NORTH FORK PATCH
$175K Secured For North Fork’s Youth Mental Health Initiative
“Teens 18 years old and under on the North Fork have a huge problem finding mental health care. It’s been a challenge through the years.”
By Lisa Finn, Patch Staff | Apr 4, 2018 3:40 am ET | Updated Apr 4, 2018 1:37 pm ET
SOUTHOLD, NY — With teen drug use and suicide an escalating concern on the North Fork, funding has been secured to help bolster a youth mental health initiative.
According to New York State Assemblyman Anthony Palumbo and New York State Senator Ken LaValle, the newly approved New York State budget includes $350,000 in funding to provide mental health service on both the North and South Forks — with the two coalitions that have been formed to provide mental health services across the Forks each receiving $175,000 in state support.
“Throughout my tenure one of my top priorities has been working to ensure access to quality, affordable health and mental health services on the East End of Long Island,” LaValle said.
About two years ago, New York State Assemblyman Fred Thiele and he joined with a group of professionals from across the South Fork to work toward providing a network of available services for the community, LaValle said.
“Last year, recognizing the growing need to help schools confront mental health issues, I, along with Assemblymen Palumbo and Thiele, convened a group of North Fork school leaders, government officials from all levels, local hospitals and regional counseling services to discuss how best to develop a structure and plan to support our young people struggling with mental health disorders, anxiety, depression and addiction,” LaValle said.
LaValle said he and Palumbo “fought hard” during budget negotiations and were successful in having $175,000 in funding included for each group, including $175,000 for the North Fork, in the 2018 to 2019 budget.
“This critical funding will ensure that a plan is in place to immediately support our young people in a time of crisis, and build a local support network equipped to deliver immediate, affordable follow up services on both the South and North Forks,” LaValle said.
Palumbo, who lives in New Suffolk was thrilled with the victory. “This year we secured over $175,000 in funding for the North Fork mental health initiative which will help provide school counselors for our students.”
Palumbo said he was also encouraged to see more than 875 acres set aside by the old Shoreham nuclear power plant, preserving hundreds of acres of woodland and ensuring that all future development of the area is environmentally conscious.
Southold Town Supervisor Scott Russell applauded the efforts to secure funding. “It’s good news all the way around. Especially the North Fork health mental health initiative which is very important to us. We are grateful for the leadership of Assemblyman Palumbo and Senator Ken LaValle for their efforts on behalf of East End residents.”
In early 2017, Southold Town announced great strides to address mental health issues close to home.
For years, teens in crisis have had to travel long distances to Stony Brook University Hospital for treatment — but the time has come for a satellite office that could help provide immediate support right in Southold Town, officials said.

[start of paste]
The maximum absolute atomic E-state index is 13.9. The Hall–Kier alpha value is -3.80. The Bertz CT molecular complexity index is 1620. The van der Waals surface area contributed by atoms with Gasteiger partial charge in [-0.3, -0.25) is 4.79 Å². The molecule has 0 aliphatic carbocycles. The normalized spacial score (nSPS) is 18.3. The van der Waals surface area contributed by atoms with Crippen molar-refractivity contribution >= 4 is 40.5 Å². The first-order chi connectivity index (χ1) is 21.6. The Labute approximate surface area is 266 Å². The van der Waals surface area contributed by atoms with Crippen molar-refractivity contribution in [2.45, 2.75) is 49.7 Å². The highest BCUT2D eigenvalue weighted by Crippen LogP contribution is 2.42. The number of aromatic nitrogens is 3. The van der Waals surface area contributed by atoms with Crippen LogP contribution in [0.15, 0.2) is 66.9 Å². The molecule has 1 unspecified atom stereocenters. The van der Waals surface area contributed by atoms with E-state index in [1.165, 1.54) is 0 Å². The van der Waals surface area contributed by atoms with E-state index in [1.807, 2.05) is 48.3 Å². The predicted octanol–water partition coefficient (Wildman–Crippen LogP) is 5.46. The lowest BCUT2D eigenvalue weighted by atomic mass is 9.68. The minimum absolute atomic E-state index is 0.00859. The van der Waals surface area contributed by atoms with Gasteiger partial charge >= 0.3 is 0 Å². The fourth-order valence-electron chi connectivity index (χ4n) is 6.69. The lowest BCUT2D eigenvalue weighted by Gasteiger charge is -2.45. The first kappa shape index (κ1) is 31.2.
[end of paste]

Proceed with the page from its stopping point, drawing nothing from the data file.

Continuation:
At a town board work session, Southold Town government liaison officer Denis Noncarrow said the goal was to set up a satellite office locally that can help in times of crisis and serve as a preventative measure, too.
“Teens 18 years old and under on the North Fork have a huge problem finding mental health care,” Noncarrow said. “It’s been a challenge through the years.”
After the South Fork was faced with tragedy and teen suicide, New York State provided funding for mental health services, Noncarrow said.
LaValle, Noncarrow said, was onboard with helping to secure similar funding for the North Fork.
Lynn Nyilas, Southold Town’s Youth Bureau Director, said when the South Fork was faced with teen suicides, Family Service League set up a satellite office with funding so parents were able to find help and support immediately without having to “jump through as many hoops.”
Having to travel to Stony Brook University Hospital in a crisis situation, where every minute counts, can be “traumatic”, Noncarrow said. A mental health clinic close to home can help provide immediate support and would be a “wonderful thing, comforting to parents”, he said.
Councilwoman Jill Doherty asked if the office would help teens navigate through issues before they reached a critical point.
Noncarrow said that was the objective; the aim, he said, is to hire another social worker to work with the Greenport, Southold and Mattituck School Districts that all can share; currently, all three districts have their own social worker, but those individuals are “bombarded” with casework, he said.
Nyilas said experts would be trained to spot signs of suicidal behavior; she received safeTALK training to detect suicidal behavior and said that training is free and can be provided by Family Service League.
Anxiety in teens is something that must be addressed, Doherty said, adding that when anxiety is not treated it can lead to drug and alcohol abuse.
Nyilas agreed and said that very issue was spotlighted at a recent seminar at Suffolk County Community College.
Eastern Long Island Hospital CEO and President Paul J. Connor has been working with the town and has facilitated a connection with Stony Brook University Hospital; the senator expressed an interest in “pushing” the initiative forward, Noncarrow said.
The time is now to bring mental health services for teens close to home, Nyilas said. “We have been historically underserved on the North Fork,” she said.
Russell agreed: “Creating a satellite office is one of the most worthwhile endeavors we can undertake on behalf of our youth.”